Obama’s nomination of Sonia Sotomayor as Supreme Court justice is the latest event in an interesting conflict between the President and conservatives. As a candidate, Obama was diplomatic, and as a President, he is adept at articulating and advancing policy without incensing opponents. His thoughts on the role of the Supreme Court, however, were delivered in an unusual, unscheduled appearance at a White House press briefing on May 1, and his position was notably unequivocal. I think it’s one of the most fascinating elements of the Obama presidency thus far:
I will seek someone who understands that justice isn’t about some abstract legal theory or footnote in a case book; it is also about how our laws affect the daily realities of people’s lives — whether they can make a living and care for their families; whether they feel safe in their homes and welcome in their own nation.
I view that quality of empathy, of understanding and identifying with people’s hopes and struggles, as an essential ingredient for arriving as just decisions and outcomes. I will seek somebody who is dedicated to the rule of law, who honors our constitutional traditions, who respects the integrity of the judicial process and the appropriate limits of the judicial role. I will seek somebody who shares my respect for constitutional values on which this nation was founded and who brings a thoughtful understanding of how to apply them in our time.
Remember that Obama was a law professor at the same time that he was rising in politics. In this speech, and in his subsequent nomination of Sotomayor, he’s more legal scholar than politician—he knows what he believes, he has evidence, and he’s not backing down.
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At the time, this Declaration of Empathy was an alarm bell for conservative legal groups, who had been gearing up for the Court vacancy since Obama was elected. “I hope for and I expect a fight,” said Wendy Long of the Judicial Confirmation Network in response to Obama’s distressing notions of fairness. Now that the President has announced his choice, these groups have a fixed target.
Stanley Fish has a nice summary of the argument over empathy in legal interpretation, and a timely profile of Chief Justice John Roberts by Jeffrey Toobin examines Roberts’s judicial-restraint conservatism and the originalist conservatism of Scalia and Thomas. The piece, which appeared in the New Yorker, concludes with the relationship between Roberts and Obama. Their ways of thinking first came head-to-head when the then-Senator Obama voted against Roberts’s confirmation as Chief Justice:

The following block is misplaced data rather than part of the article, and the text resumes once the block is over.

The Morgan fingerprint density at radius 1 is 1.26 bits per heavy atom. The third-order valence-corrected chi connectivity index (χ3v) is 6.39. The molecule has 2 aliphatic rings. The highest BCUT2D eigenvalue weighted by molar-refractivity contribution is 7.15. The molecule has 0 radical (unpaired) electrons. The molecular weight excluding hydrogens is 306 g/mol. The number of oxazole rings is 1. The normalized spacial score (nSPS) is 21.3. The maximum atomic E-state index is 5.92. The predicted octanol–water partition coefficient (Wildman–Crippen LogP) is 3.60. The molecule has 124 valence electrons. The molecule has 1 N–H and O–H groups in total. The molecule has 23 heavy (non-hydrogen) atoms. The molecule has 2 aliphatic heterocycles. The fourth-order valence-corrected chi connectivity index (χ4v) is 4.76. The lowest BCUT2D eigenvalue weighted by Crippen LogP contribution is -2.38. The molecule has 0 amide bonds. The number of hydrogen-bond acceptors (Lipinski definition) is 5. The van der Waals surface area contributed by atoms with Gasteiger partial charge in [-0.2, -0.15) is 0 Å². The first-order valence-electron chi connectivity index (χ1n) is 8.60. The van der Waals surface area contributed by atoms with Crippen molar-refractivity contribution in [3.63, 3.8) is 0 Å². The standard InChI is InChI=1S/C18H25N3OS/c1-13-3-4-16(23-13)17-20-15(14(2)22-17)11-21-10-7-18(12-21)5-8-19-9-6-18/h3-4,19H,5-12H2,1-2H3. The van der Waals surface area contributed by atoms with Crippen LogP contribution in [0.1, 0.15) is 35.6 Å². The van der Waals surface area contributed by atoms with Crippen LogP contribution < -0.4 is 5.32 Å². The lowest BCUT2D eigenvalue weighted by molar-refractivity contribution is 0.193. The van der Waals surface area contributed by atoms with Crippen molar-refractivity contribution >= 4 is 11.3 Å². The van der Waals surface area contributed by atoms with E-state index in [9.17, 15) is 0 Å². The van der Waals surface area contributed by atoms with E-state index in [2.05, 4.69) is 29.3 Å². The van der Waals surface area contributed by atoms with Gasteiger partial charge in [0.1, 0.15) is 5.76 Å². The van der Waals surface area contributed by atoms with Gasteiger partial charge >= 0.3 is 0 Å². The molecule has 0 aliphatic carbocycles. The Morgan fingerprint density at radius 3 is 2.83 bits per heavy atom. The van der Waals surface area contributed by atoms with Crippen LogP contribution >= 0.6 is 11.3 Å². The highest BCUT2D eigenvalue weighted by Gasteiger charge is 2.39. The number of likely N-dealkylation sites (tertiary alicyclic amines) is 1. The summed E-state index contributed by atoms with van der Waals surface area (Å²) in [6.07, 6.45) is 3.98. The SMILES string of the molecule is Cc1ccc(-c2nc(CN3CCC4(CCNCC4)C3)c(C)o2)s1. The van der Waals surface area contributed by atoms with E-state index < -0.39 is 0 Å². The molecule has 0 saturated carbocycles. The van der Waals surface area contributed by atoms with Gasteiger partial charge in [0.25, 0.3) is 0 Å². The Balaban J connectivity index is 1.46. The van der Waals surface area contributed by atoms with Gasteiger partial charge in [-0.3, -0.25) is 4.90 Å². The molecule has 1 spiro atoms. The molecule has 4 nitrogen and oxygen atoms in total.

In his Senate speech on that vote, Obama praised Roberts’s intellect and integrity and said that he would trust his judgment in about ninety-five per cent of the cases before the Supreme Court. “In those five per cent of hard cases, the constitutional text will not be directly on point. The language of the statute will not be perfectly clear. Legal process alone will not lead you to a rule of decision,” Obama said. “In those circumstances, your decisions about whether affirmative action is an appropriate response to the history of discrimination in this country or whether a general right of privacy encompasses a more specific right of women to control their reproductive decisions . . . the critical ingredient is supplied by what is in the judge’s heart.” Obama did not trust Roberts’s heart. “It is my personal estimation that he has far more often used his formidable skills on behalf of the strong in opposition to the weak,” the Senator said. The first bill that Obama signed as President was known as the Lilly Ledbetter Fair Pay Act; it specifically overturned the interpretation of employment law that Roberts had endorsed in the 2007 case.
Opponents of the “Empathy Doctrine” argue that judges should not be agents of social change; that they should do as little as possible; or that everything we need to know is already in the Constitution. But the belief behind Obama’s philosophy is that no matter how constructionist or originalist or formalist a judge claims to be, he or she necessarily involves his or her specific, biased judgment. Judges, in other words, are human. Moreover, our legal system was created by decades of humans with decades of biases. This is what Wendy Long misses in her stunningly oblivious condemnation of Sotomayor as
“a liberal activist of the first order who thinks…that one’s sex, race and ethnicity ought to affect the decisions one renders from the bench.”
In Long’s world, sex, race, and ethnicity don’t matter. If that’s true, it’s hard to account for her alarm at a female, Latina judge ascending to the Supreme Court. It’s likely, though, that conservatives are more alarmed by Sotomayor’s origins than by her sex and race. A woman who comes from the projects, who’s seen how the law can fail people there, is dangerous.
Critics allege that Sotomayor believes in judicial activism. Activism, judicial or otherwise, has been responsible for such things as the legalization of abortion, the legalization of contraception, the legalization of interracial marriage, the desegregation of American schools, women’s suffrage, and the abolition of slavery. The people who took America from colony to country were activists. If Sotomayor is an activist, give me more of those.